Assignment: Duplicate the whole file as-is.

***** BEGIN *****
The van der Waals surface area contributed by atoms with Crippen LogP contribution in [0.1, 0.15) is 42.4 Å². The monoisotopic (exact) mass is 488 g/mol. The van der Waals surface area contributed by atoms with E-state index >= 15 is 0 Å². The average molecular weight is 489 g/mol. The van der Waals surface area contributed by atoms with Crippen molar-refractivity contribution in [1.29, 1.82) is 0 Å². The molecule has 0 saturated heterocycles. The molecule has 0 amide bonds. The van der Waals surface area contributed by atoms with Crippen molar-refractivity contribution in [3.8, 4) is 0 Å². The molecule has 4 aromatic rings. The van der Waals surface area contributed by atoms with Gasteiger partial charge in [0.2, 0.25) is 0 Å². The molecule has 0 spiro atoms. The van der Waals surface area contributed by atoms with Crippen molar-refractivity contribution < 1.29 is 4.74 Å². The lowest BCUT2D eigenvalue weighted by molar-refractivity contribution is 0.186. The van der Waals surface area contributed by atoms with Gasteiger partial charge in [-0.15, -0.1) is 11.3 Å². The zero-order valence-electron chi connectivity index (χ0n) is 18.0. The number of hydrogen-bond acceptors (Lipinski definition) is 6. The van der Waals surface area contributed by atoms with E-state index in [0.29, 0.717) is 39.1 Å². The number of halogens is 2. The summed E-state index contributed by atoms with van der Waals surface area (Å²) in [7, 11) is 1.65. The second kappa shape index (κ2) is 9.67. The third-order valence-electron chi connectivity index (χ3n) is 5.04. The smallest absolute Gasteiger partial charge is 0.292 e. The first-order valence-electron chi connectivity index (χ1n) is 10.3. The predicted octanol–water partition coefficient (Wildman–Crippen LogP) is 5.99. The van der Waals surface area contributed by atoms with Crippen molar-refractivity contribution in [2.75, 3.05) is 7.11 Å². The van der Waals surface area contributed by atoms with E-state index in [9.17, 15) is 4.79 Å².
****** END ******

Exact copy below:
The van der Waals surface area contributed by atoms with Crippen LogP contribution in [0.1, 0.15) is 42.4 Å². The monoisotopic (exact) mass is 488 g/mol. The van der Waals surface area contributed by atoms with E-state index >= 15 is 0 Å². The average molecular weight is 489 g/mol. The van der Waals surface area contributed by atoms with Crippen molar-refractivity contribution in [1.29, 1.82) is 0 Å². The molecule has 0 saturated heterocycles. The molecule has 0 amide bonds. The van der Waals surface area contributed by atoms with Crippen molar-refractivity contribution in [3.8, 4) is 0 Å². The molecule has 4 aromatic rings. The van der Waals surface area contributed by atoms with Gasteiger partial charge in [0.2, 0.25) is 0 Å². The molecule has 0 spiro atoms. The van der Waals surface area contributed by atoms with Crippen molar-refractivity contribution < 1.29 is 4.74 Å². The lowest BCUT2D eigenvalue weighted by molar-refractivity contribution is 0.186. The van der Waals surface area contributed by atoms with Gasteiger partial charge in [-0.15, -0.1) is 11.3 Å². The zero-order valence-electron chi connectivity index (χ0n) is 18.0. The number of hydrogen-bond acceptors (Lipinski definition) is 6. The van der Waals surface area contributed by atoms with E-state index in [0.29, 0.717) is 39.1 Å². The number of halogens is 2. The summed E-state index contributed by atoms with van der Waals surface area (Å²) in [7, 11) is 1.65. The second kappa shape index (κ2) is 9.67. The third-order valence-electron chi connectivity index (χ3n) is 5.04. The smallest absolute Gasteiger partial charge is 0.292 e. The first-order valence-electron chi connectivity index (χ1n) is 10.3. The predicted octanol–water partition coefficient (Wildman–Crippen LogP) is 5.99. The van der Waals surface area contributed by atoms with Crippen molar-refractivity contribution in [2.75, 3.05) is 7.11 Å². The van der Waals surface area contributed by atoms with E-state index in [9.17, 15) is 4.79 Å².